2. John Lannan and Jon Pettibone might not keep it up. Our veteran lefty pickup and our young righty callup have both been sneaky productive for the Phils in the fourth and fifth starter slots so far this season, combining for a 7-6 record and both posting ERAs under 4.00. But the warning signs for regression are there for both, neither posting a particularly great strikeout to walk ratio (Lannan's a little over 2:1, Pettibone's a little under) and both being somewhat limited in their exposure, neither starter averaging even six innings a game. Seems pretty likely that both will get hit around a little more in the second half--and possibly third starter Kyle Kendrick as well, whose cracks have also started to show a bit after a strong start to the season, giving up double-digit hits in three of his last six starts.

3. The trade deadline looms. Just try to find a trade deadline preview out there in which the Phillies are not the most frequently mentioned team. Unless the Phils win 10 of their first 12 coming out of the break, and possibly even if they do, the vultures will be circling looking to pick the team's bones, with offers coming in for Cliff Lee, Chase Utley, Jonathan Paplebon, Michael Young, perhaps even Jimmy and Chooch if they start looking like half-decent pros again. One trade will likely lead to others, and before long, it could suddenly turn into a rebuilding year for the Fightins. It's a lot harder to win games with Tyler Cloyd starting, Freddy Galvis playing second and Antonio Bastardo closing, obvs.

4. Run differential says we should have been way under .500 all along. In case you haven't noticed on Yahoo! Sports' MLB Standings page, the Phils' run differential--the stat that subtracts the number of total runs allowed from the number of total runs scored by a team over the course of the season--has us at a pretty sucky -45. That's not just a sub-.500 run differential, it's the fourth-worst in the entire NL, 18 runs worse than even the woeful Mets. Teams who play above their run differentials tend to eventually regress to them, so gravity will not be on the Phillies' side this second half.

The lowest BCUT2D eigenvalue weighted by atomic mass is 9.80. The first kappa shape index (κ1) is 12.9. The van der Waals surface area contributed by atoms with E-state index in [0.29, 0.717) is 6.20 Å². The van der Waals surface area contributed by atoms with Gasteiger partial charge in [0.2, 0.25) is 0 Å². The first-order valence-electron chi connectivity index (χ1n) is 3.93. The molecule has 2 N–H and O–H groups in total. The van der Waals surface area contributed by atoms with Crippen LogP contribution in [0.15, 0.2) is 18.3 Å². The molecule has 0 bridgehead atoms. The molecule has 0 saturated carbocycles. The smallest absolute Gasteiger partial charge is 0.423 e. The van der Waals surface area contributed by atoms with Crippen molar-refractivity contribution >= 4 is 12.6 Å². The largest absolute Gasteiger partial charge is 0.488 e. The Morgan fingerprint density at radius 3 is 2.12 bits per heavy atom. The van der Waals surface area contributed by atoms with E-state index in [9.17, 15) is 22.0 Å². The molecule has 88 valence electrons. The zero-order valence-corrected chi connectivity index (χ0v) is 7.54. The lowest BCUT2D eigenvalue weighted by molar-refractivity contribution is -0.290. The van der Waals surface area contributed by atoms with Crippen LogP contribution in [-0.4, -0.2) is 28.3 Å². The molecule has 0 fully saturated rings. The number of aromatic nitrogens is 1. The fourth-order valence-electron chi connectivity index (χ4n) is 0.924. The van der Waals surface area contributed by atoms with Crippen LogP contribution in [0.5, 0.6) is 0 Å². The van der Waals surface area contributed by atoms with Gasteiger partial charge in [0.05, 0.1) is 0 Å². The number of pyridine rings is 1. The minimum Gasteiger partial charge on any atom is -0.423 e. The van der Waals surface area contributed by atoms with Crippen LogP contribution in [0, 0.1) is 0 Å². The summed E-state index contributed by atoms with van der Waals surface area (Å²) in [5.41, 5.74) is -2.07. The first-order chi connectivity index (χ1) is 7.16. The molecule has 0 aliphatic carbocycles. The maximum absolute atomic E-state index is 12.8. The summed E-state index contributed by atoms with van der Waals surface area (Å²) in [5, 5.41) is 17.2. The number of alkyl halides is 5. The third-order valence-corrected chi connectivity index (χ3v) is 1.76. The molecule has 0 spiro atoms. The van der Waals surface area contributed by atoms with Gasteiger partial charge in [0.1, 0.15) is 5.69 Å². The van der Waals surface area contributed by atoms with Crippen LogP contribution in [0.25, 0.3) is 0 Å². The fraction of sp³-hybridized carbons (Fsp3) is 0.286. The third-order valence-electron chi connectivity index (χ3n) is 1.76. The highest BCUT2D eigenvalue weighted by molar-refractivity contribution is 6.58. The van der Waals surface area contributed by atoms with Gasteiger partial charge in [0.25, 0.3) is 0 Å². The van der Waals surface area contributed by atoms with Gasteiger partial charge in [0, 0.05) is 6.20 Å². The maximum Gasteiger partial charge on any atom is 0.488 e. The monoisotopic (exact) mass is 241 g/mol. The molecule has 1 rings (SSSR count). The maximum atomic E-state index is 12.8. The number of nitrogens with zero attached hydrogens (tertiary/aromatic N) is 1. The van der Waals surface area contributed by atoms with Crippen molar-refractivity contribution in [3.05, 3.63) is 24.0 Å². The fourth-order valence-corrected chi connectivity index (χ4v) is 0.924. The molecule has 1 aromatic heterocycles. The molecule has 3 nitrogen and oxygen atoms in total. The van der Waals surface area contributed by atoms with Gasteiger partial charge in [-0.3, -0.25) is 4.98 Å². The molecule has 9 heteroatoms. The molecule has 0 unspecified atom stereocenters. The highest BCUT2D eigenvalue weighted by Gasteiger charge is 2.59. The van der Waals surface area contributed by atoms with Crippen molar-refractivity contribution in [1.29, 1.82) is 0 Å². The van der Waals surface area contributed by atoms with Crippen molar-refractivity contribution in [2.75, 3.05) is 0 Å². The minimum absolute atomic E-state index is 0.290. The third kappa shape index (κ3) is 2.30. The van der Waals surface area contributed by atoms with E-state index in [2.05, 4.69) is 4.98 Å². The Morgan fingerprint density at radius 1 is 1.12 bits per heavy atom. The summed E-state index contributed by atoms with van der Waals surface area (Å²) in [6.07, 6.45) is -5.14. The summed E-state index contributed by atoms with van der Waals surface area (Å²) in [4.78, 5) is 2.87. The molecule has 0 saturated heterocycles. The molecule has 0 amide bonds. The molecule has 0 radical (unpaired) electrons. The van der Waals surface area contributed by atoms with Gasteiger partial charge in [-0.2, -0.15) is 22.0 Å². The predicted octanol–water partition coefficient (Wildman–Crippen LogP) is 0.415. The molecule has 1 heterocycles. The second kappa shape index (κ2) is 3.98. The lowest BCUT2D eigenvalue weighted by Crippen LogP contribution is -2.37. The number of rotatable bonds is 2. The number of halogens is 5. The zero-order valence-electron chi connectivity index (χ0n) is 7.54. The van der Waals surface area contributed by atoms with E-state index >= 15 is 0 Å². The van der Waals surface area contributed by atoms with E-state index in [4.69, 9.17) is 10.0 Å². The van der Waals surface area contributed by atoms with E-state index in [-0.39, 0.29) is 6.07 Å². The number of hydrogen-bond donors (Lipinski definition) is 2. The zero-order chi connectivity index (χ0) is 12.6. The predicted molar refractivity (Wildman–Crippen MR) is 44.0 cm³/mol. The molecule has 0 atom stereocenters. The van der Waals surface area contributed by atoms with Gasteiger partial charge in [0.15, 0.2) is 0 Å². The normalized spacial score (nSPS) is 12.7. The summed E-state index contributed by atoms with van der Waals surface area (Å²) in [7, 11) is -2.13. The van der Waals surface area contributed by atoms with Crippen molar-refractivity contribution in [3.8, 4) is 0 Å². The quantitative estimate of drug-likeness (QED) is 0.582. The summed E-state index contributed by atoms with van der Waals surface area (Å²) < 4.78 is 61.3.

You know what? I'm betting they finish at .500 for the second straight season. It's the only thing that seems fitting with this team, and the only way that RAJ can continue to play it down the middle with this team, sorta rebuilding but also sorta keeping out hope that One Last Run with the team's core in tact can still be a possibility. Depressing, but also kinda beautiful.

Instant Replay: Central Florida 71, Temple 69

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Instant Replay: Central Florida 71, Temple 69

BOX SCORE

Temple and UCF went for punch-for-punch in the final two minutes, and the Owls missed their final swing in a 71-69 loss Wednesday at the Liacouras Center.

Down by one with 20 seconds left, Temple fouled Tacko Fall to attempt a one-and-one. The 7-6 center, who is a 47 percent free throw shooter, missed a and Temple gained possession. 

Temple had a chance to gain the lead on the ensuing possession out of the timeout, but Mark Williams missed a wide-open three-pointer from the wing. 

The loss is Temple's fourth in five games and forces them to 14-15 on the year and 5-11 against AAC opponents. Meanwhile, UCF won for the third straight time to improve to 18-10 (9-7 AAC).

Temple head coach Fran Dunphy has only finished with a record under .500 twice since becoming the Owls’ head coach in 2006.

Ding ding
Midway through the second half, Matt Williams threw an elbow at Shizz Alston Jr. that left the Temple freshman on the floor and a bloody lip. Alston followed by getting in Williams' face as the refs separated the two from each other. 

The refs ruled the elbow by Williams a basketball play and no foul was called.

Williams and Alston were involved in another scuffle at the scorer’s table after Alston got a steal. Williams shoved Alston and was called for his first personal foul as the two again had to be separated. 

Inside the box score